No Time To Waste AIB Sustainability Conference

  • first session with Annie Flahavan, Financial Controller and 7thgeneration member of the Flahavan family, producers of oats; Eoin Cluskey, owner of Bread41 bakery; David Forde, Group CEO of the C&C Group including Bulmers Cider;
  • second session with climate activist and marine environmentalist Flossie Donnelly; David Connolly, CTO of wind energy supplier Astatine; John Mullins, executive chairman, Amarenco.

Climate Discussion

The climate discussion featured real-life examples of sustainable business practices that can have a positive impact on the environment and reduce carbon emissions including:

  • Flahavans using a water mill since the 1780s and currently using a wind turbine and solar panels that provide 60% of their electricity needs, calculating a 70% reduction in carbon emission that also includes using oat hulls for their biomass boiler;
  • Bulmers working with the Irish Beekeepers’ Association and providing them with a venue as well as land for apiaries, installed solar panels in their Clonmel site, also replacing mechanical grass cutters with live sheep to maintain the lawns and wildflower fields as part of a major rewilding campaign, discontinuing plastic ringpulls in 2021 (the total volume was 250 million units) to use carboard packaging, and promoting returnables (bottles and kegs) which can be reused 20 to 25 times.

Key Figures

These are some of the figures on climate and emission reduction relayed by the presenters at the conference during the panel discussion:

  • A 2008 study (mentioned by David Connolly of Astatine) predicted that Ireland would achieve a target of 40% renewable energy in the short term, however this happened in 2022 with wind energy thanks to stakeholders working together. The SEAI (Sustainable Energy Authority of Ireland) had a target of at least 16% of energy consumption from renewable sources by 2020 (source) and this was a mandatory target under the EU Renewable Energy Directive. For context, in 2008 Ireland only achieved 3.6% of electricity from renewables (source) and 13.5% in 2020. Ireland is still lagging behind other countries with regards to heat, but by using existing technology in sectors such as transport and heating there is the potential to reduce carbon emissions considerably. At the moment only 6% of heat is renewable compared to 10 times as much in Sweden.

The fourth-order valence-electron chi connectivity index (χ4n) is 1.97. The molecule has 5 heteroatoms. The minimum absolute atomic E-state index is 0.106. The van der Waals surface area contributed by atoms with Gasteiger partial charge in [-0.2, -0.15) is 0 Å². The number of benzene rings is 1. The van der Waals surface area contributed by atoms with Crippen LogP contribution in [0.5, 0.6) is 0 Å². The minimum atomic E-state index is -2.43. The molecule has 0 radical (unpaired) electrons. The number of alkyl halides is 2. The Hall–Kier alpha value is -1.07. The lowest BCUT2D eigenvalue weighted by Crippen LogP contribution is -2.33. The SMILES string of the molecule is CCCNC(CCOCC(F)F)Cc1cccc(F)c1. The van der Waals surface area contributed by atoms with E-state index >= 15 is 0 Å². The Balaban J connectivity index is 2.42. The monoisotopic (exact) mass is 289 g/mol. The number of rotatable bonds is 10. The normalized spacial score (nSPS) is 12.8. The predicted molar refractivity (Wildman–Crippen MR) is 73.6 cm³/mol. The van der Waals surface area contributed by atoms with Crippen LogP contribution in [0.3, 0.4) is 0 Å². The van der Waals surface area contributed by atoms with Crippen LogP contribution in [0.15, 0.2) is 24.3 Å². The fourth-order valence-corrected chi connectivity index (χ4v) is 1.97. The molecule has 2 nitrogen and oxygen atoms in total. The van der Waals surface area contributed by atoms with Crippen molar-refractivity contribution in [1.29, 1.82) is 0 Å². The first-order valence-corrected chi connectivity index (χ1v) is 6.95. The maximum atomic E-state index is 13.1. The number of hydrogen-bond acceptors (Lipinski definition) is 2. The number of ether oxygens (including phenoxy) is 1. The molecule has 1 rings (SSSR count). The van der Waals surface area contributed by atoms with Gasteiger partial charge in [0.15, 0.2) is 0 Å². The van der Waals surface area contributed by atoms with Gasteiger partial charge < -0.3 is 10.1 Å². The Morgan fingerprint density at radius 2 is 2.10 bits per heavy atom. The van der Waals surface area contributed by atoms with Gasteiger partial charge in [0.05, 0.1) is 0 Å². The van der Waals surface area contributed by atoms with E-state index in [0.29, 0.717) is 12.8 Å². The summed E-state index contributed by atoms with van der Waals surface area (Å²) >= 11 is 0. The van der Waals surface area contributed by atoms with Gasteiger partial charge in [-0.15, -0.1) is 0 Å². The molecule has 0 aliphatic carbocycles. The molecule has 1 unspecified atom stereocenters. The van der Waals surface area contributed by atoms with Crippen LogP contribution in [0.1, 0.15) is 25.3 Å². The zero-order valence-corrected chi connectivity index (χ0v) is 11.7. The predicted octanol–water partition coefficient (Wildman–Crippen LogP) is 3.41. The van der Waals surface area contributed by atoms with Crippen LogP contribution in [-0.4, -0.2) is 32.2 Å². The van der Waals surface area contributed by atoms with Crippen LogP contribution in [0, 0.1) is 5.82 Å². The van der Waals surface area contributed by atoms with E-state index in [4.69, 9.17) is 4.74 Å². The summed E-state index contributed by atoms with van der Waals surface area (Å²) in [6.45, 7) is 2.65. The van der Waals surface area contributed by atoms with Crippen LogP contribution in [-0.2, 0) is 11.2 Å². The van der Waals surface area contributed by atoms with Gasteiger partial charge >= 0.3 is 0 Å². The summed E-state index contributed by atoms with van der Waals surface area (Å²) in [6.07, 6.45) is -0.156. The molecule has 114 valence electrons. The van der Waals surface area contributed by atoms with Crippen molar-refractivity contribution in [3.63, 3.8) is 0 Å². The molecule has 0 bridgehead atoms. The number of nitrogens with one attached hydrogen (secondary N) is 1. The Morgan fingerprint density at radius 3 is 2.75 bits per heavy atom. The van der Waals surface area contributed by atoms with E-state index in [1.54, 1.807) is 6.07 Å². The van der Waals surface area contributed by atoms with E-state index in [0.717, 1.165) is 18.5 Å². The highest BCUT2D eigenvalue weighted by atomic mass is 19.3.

• Already in the 1950s scientists realised the heating and energy-producing potential of solar power. Investing in solar power gives a constant return of 7–8% per year. It makes sense to look at solar power for heating households especially if we consider countries like Austria which rely heavily on the supply of Russian gas, with wholesale prices going up.
  • Hydrogen has the potential to become a backbone/pillar for energy production, but in the meantime heat pumps are underutilised and more investment in heat pumps can make a huge difference in emission reduction. In Sweden 25% of homes have heat pumps.
Dr Jane Goodall



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Paola Bassanese

Paola Bassanese


Author and freelance writer. I work with clients to create engaging communications. Keen forager and on a mission to have a low carbon footprint